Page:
HARARE – Following the recent Professional Football Conference held in Egyptian capital Cairo, Zimbabwe Football Association (Zifa) communications manager Xolisani Gwesela is convinced it is possible for Castle Lager Premiership clubs to adapt Club Licensing.
The Professional Football Conference was organised by Fifa in collaboration with the Confederation African Football (Caf) and looked at the importance of the Club Licensing System and its application by Caf member associations.
The all-important meeting, which was attended by representatives of the 54 national associations affiliated to Caf, also tackled topics to do with management of stadiums, formation of national disputes resolution chambers among others.
The Club Licensing system was approved by Caf in January 2012.
The Caf Club Licensing regulations were subsequently put in force to cover all inter-club competitions under the auspices of the African football body — majorly the Champions League and the Confederation Cup.
In the just-ended 2017 season, only CAPS United and Ngezi Platinum Stars were granted compliance certificates by Zifa since they were participating in Africa.
The objectives of the licensing system are to promote and improve the quality and the level of football in Africa and to ensure that the clubs have the appropriate infrastructure, knowledge and application in respect of management and organisation.
The licensing also seeks to improve the economical and financial capacity of the clubs, through proper corporate governance and control.
In Zimbabwe, Club Licensing was implemented in the just-ended season but very few clubs are yet to comply even for the minimum requirements.
However, Gwesela, who attended the meeting in the company of Zifa board member Paraishe Mabhena, believes local clubs can successfully adopt Club Licensing if only they realise the rewards they tend to achieve.
“We learnt about a lot of things regarding Club Licensing. We learnt on how nations in South America have implemented Club Licensing. We also learnt about experiences of South African Premier Soccer League,” Gwesela told the Daily News on Sunday.
“Clubs need to be conscious that Club Licensing is a beneficial tool to modernise football and never intended to punish or suffocate clubs. Once we implement Club Licensing, we will produce vibrant clubs which will effectively ensure a competitive national team.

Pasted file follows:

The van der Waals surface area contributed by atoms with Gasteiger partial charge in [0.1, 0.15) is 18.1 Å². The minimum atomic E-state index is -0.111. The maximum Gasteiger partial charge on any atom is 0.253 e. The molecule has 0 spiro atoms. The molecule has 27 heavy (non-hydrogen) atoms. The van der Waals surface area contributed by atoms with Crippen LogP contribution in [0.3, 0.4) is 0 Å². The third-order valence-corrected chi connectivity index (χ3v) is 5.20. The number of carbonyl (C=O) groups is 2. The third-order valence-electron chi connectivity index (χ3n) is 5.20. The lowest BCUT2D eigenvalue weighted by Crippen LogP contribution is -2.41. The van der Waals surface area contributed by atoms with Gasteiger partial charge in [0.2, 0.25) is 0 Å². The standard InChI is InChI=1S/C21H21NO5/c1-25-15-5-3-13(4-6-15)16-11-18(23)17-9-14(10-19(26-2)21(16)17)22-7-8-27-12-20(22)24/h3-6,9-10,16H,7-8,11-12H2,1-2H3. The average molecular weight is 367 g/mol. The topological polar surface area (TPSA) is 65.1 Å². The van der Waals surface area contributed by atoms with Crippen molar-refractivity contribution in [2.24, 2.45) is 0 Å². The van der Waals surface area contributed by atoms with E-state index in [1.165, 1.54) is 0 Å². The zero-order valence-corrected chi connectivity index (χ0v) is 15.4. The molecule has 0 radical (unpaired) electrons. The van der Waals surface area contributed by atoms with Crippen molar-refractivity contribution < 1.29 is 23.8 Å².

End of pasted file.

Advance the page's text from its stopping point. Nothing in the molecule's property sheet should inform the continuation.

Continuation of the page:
“We shared ideas with other Caf nations on how to professionalise African football. In Conmebol, they have come with an online platform to check compliance. Caf is also working on an online platform. It all starts with being professional at club level.”
However, incompetent management, lack of financial back-up and infrastructure is with no doubt the major reason why most Castle Lager Premiership clubs are yet to comply due to its requirements.
For instance, in order to receive clearance, all professional clubs in Zimbabwe need to offer guarantees to Zifa on finances, infrastructure, and administrative/legal bases.
On the finance front for instance, a club will have to among other issues submit its budget for the entire season, information that should be backed up with the bank statements outlining expenditure for the past 12 months.
Also, the club must own and operate youth teams participating in official Zifa competitions, and submit in advance a list of senior (first) team players and their allocated shirt numbers.
It further states that a club must have an “approved” stadium available as its home ground.
As if not enough, proof of copies of the agreement between the club and the stadium should be deposited with the federation.
The club should also submit information and documents about the physical location of its secretariat.
However, Gwesela feels, for clubs to adapt the Club Licensing there is need for all stakeholders to work together.
“It is very possible that Club Licensing can be achieved. Of course all the requirements of Club Licensing cannot be met by our local clubs at once, it’s a process. But they should commit and dedicate themselves to this noble professional tool,” Gwesela said.
“As the association we also have a role to play in organising workshops for clubs so that we can impart relevant knowledge to them.
“Clubs will never walk alone. We will be with them in this splendid Club Licensing journey. Clubs should embrace this wonderful tool as a blessing.”